The Minnesota Supreme Court has just issued its order establishing a schedule for Norm Coleman's appeal of the Senate election result -- and even though this schedule has been expedited by the standards of normal civil litigation, it's going to be a while by political standards.
The court adopted the proposed briefing timeline from the Coleman campaign, allowing them more time to formulate their arguments: Coleman's brief is to be submitted by next Thursday, April 30; Team Franken will submit its brief by May 11, and a reply brief from Coleman is to be submitted by May 15.
On top of that, oral arguments have been scheduled for June 1 -- a month and a week from today.
Team Franken had called for a much quicker schedule, on the grounds that greater speed was needed in order to seat a second U.S. Senator from Minnesota, and that Coleman had already had plenty of time to come up with his arguments. But the court didn't go for it.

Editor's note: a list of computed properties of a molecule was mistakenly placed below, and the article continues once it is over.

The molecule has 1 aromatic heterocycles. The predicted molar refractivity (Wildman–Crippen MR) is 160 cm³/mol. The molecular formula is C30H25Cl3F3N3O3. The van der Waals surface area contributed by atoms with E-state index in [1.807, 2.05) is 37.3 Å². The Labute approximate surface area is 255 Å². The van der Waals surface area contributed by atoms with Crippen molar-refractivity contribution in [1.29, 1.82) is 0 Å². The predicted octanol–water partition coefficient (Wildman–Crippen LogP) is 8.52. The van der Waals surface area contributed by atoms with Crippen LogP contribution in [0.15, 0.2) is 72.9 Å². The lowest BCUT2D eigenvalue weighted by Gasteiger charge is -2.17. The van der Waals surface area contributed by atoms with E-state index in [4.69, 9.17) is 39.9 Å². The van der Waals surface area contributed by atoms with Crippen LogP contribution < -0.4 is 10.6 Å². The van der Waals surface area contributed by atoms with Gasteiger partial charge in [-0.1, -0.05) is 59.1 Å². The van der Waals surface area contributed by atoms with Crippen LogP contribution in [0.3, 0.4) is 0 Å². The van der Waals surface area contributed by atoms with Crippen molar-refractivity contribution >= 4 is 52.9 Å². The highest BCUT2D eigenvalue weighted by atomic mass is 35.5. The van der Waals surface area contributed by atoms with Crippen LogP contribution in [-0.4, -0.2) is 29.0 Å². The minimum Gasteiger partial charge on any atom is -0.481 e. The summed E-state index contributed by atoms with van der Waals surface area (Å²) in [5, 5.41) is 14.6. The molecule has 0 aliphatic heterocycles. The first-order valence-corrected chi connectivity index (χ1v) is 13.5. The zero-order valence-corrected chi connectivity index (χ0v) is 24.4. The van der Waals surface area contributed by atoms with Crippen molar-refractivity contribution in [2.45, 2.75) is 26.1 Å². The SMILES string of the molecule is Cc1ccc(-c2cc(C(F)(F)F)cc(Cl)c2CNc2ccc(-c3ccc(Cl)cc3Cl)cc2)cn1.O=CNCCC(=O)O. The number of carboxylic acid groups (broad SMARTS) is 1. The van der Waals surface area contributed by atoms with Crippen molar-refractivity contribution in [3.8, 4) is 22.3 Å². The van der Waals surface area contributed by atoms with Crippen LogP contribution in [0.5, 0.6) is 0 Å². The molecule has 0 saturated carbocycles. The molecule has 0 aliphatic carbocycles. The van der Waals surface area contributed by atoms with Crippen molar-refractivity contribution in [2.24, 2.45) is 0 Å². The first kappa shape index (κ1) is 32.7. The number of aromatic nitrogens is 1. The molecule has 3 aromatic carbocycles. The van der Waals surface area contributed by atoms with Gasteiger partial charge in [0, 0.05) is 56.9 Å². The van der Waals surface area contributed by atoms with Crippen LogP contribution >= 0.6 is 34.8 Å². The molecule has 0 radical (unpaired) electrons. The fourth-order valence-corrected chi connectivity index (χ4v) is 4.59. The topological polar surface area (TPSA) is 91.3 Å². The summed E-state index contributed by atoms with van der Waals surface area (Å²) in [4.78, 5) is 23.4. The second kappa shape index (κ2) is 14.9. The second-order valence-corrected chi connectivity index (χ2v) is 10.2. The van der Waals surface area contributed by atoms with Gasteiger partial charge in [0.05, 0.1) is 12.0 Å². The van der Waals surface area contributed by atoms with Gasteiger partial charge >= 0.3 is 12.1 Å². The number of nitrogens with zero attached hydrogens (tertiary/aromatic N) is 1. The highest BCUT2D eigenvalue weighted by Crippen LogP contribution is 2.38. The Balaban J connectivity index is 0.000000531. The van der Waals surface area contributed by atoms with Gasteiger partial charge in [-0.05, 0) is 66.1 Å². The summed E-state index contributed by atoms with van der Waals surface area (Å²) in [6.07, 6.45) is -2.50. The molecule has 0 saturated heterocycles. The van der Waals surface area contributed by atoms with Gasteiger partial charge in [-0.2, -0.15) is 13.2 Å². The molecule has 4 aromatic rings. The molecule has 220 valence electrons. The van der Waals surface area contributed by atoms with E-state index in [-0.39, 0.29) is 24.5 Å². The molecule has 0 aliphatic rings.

Indeed, by any normal measure this timeline is itself a quick one for a state Supreme Court to be taking an appeal. But for the political world, this is not a normal case.
Late Update: Lead Franken attorney Marc Elias gives us this comment: "We are grateful that the court has issued an expedited scheduling order, and we look forward to the process continuing to move forward so that Sen.-elect Franken can be seated as quickly as possible."
Late Late Update: Coleman legal spokesman Ben Ginsberg released this statement: "We're pleased with the timetable the court has granted to prepare for this historic and consequential case to enfranchise thousands of Minnesota citizens who still wait for their voices to be heard, and their votes to be counted."